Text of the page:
Big Walter Horton
Blues harmonica virtuoso Big Walter Horton was renowned for his innovative contributions to the music of Memphis and Chicago. Horton was born in Horn Lake on April 6, 1918, and began his career as a child working for tips on the streets of Memphis. He performed and recorded with Muddy Waters, Jimmy Rogers, Willie Dixon, Fleetwood Mac, Johnny Winter, and many others. His technique and tone continue to be studied and emulated by harmonica players around the world.
Walter Horton was heralded as one of the most brilliant and creative musicians ever to play the harmonica. Born on a plantation near this site, as a child he blew into tin cans to create sounds. His birth date is usually cited as April 6, 1918, although some sources give the year as 1917 or 1921. Nicknamed “Shakey” due to nystagmus, an affliction related to eye movement that can result in involuntary head shaking and learning disabilities, Horton quit school in the first grade. He made his way doing odd jobs and playing harmonica with local veterans such as Jack Kelly, Garfield Akers, and Little Buddy Doyle as well as young friends Johnny Shines, Floyd Jones, and Honeyboy Edwards. They performed in Church Park, Handy Park, hotel lobbies, and anywhere else they could earn tips, including nearby areas of Arkansas, Mississippi, Missouri, and Tennessee.
Horton began recording for legendary Memphis producer Sam Phillips in 1951. The first record on Phillips’s Sun label in 1952 was assigned to “Jackie Boy and Little Walter” (Jack Kelly and Horton). While Sun never officially released the Kelly-Horton disc, other Horton tracks from Phillips’s studio appeared on the Modern and RPM labels under the name of “Mumbles.” On later recordings, Walter was usually billed as “Shakey Horton” or “Big Walter.”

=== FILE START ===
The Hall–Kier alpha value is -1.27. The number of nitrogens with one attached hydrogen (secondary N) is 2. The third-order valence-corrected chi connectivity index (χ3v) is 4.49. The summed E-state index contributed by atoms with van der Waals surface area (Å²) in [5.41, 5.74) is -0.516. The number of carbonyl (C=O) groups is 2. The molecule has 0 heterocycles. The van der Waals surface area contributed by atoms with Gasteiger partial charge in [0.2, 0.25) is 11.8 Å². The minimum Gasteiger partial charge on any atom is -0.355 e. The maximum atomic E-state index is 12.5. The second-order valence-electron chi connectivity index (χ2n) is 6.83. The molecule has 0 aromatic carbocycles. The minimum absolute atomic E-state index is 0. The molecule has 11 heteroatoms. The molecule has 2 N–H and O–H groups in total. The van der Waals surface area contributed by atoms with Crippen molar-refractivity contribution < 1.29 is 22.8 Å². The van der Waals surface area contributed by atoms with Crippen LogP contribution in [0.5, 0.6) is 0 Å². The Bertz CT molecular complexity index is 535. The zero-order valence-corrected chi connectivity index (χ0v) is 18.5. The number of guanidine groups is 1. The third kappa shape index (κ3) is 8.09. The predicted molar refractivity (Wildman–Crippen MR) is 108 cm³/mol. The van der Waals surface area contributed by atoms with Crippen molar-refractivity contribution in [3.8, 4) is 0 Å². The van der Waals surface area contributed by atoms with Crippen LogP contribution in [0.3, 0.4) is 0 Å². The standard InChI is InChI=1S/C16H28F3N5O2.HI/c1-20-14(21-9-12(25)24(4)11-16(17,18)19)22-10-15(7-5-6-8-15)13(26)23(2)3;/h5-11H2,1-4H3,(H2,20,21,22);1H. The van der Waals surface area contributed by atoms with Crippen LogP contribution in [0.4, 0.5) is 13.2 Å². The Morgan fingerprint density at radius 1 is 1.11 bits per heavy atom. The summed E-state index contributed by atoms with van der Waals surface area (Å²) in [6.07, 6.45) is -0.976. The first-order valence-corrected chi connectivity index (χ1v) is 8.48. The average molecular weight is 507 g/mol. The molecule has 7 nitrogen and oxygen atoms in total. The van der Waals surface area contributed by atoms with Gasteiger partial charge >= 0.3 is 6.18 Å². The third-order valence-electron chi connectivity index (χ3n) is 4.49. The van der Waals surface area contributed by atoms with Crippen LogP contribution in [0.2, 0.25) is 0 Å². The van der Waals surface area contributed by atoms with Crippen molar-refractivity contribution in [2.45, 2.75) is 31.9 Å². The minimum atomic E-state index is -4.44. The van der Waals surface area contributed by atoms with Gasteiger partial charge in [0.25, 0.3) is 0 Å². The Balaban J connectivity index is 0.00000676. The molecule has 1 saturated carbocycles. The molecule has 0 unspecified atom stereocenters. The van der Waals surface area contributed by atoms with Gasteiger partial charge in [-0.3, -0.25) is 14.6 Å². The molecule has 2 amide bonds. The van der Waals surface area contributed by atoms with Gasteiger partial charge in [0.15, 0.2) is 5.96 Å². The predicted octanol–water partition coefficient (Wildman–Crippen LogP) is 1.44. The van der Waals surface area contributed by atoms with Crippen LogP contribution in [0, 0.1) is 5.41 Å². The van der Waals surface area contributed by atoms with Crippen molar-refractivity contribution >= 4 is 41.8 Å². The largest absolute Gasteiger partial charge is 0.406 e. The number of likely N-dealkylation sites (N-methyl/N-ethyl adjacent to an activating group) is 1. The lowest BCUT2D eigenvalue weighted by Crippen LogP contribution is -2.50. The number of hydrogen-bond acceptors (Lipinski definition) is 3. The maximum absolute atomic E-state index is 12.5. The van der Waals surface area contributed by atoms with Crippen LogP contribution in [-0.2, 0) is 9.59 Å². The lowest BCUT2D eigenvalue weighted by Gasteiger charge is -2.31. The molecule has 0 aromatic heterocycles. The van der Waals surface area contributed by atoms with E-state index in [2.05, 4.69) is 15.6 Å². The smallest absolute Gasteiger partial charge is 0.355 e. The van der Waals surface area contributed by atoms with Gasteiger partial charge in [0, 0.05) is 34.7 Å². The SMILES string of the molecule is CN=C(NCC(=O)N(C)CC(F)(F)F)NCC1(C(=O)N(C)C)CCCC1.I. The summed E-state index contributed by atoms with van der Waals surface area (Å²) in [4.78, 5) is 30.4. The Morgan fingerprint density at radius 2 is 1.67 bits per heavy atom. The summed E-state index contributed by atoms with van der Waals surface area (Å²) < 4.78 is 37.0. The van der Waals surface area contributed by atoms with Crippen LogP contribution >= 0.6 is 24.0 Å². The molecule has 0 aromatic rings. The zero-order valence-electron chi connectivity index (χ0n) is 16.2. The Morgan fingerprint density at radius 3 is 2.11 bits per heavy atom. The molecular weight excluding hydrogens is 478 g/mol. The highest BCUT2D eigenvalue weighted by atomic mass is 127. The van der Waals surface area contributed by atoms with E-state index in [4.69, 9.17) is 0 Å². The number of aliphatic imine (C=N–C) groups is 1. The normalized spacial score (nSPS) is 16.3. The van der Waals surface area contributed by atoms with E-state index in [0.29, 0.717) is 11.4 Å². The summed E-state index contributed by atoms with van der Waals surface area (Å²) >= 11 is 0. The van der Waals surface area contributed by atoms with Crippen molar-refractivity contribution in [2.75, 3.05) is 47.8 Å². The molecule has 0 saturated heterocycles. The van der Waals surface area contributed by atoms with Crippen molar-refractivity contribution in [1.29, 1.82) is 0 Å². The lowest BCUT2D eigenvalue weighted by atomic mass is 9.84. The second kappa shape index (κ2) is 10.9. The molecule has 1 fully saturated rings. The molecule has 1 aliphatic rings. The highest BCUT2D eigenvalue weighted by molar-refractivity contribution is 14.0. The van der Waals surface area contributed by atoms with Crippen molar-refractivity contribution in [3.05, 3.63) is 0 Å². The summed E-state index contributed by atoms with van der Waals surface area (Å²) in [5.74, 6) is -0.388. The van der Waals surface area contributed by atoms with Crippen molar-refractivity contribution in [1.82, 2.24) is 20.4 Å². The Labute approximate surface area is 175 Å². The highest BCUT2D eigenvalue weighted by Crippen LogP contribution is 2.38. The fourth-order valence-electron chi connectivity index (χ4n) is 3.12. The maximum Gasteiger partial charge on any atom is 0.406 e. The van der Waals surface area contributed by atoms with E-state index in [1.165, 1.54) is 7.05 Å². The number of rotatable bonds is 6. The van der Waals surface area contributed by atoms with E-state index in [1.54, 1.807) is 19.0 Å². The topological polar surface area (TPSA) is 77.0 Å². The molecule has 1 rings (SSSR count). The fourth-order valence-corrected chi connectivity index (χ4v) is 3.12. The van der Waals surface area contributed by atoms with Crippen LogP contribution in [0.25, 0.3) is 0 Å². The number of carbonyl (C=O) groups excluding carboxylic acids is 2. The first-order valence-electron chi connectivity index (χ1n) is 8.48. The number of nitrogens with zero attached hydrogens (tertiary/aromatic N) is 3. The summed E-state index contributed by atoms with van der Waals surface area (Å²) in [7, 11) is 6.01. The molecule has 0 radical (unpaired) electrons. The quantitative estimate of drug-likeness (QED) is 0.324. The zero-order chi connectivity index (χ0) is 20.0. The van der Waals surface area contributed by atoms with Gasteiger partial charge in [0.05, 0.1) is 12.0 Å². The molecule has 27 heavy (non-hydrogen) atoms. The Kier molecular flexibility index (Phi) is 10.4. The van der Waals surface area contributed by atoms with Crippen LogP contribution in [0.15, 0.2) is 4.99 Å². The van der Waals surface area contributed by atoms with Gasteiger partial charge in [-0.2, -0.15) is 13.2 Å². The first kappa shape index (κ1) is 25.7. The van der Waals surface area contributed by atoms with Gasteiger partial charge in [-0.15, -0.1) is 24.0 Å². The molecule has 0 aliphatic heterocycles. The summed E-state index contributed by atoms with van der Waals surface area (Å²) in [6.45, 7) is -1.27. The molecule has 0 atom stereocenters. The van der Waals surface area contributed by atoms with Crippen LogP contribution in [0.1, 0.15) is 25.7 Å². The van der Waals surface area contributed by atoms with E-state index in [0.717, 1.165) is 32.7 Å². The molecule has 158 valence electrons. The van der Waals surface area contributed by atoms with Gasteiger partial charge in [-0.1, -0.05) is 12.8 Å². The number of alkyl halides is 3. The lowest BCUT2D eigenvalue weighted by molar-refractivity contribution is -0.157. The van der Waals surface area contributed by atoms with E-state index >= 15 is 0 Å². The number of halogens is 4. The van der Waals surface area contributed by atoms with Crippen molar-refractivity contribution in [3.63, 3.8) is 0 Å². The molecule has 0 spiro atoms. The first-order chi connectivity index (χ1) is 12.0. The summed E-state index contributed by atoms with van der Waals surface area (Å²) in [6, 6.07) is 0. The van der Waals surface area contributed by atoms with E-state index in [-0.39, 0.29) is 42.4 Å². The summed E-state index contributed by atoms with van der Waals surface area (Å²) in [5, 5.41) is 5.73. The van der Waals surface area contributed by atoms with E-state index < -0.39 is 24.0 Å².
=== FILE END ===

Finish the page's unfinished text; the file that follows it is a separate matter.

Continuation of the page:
Horton joined the Muddy Waters band in Chicago in 1953. Chicago’s foremost blues producer/ songwriter, Willie Dixon, who called Horton “the greatest harmonica player in the world,” began recording him for labels including States, Cobra, and Argo, and hired him to play harmonica on sessions by Otis Rush, Koko Taylor, Jimmy Rogers, Sunnyland Slim, and others. Horton also toured and recorded with Willie Dixon’s Chicago Blues All Stars, and played on the Fleetwood Mac album Blues Jam in Chicago. Full albums of his work appeared on several labels, including Alligator, Chess, and Blind Pig. Horton toured internationally, but in Chicago most of his work was in small clubs. He also resumed playing the streets for tips at Chicago’s Maxwell Street market.
Horton’s playing–sometimes powerful and dramatic, other times delicate and sensitive–left an influence on harmonica masters Little Walter (Jacobs) and Sonny Boy Williamson No. 2 (Rice Miller) and on the generations to follow. His shy, gentle nature, often hidden beneath a gruff or glum exterior, endeared him to many. The uplifting beauty of Horton’s music contrasted with the sorrows and tragedies of his personal life. He died of heart failure on December 8, 1981. His death certificate also cited acute alcoholism. Horton was inducted into the Blues Hall of Fame in 1982.
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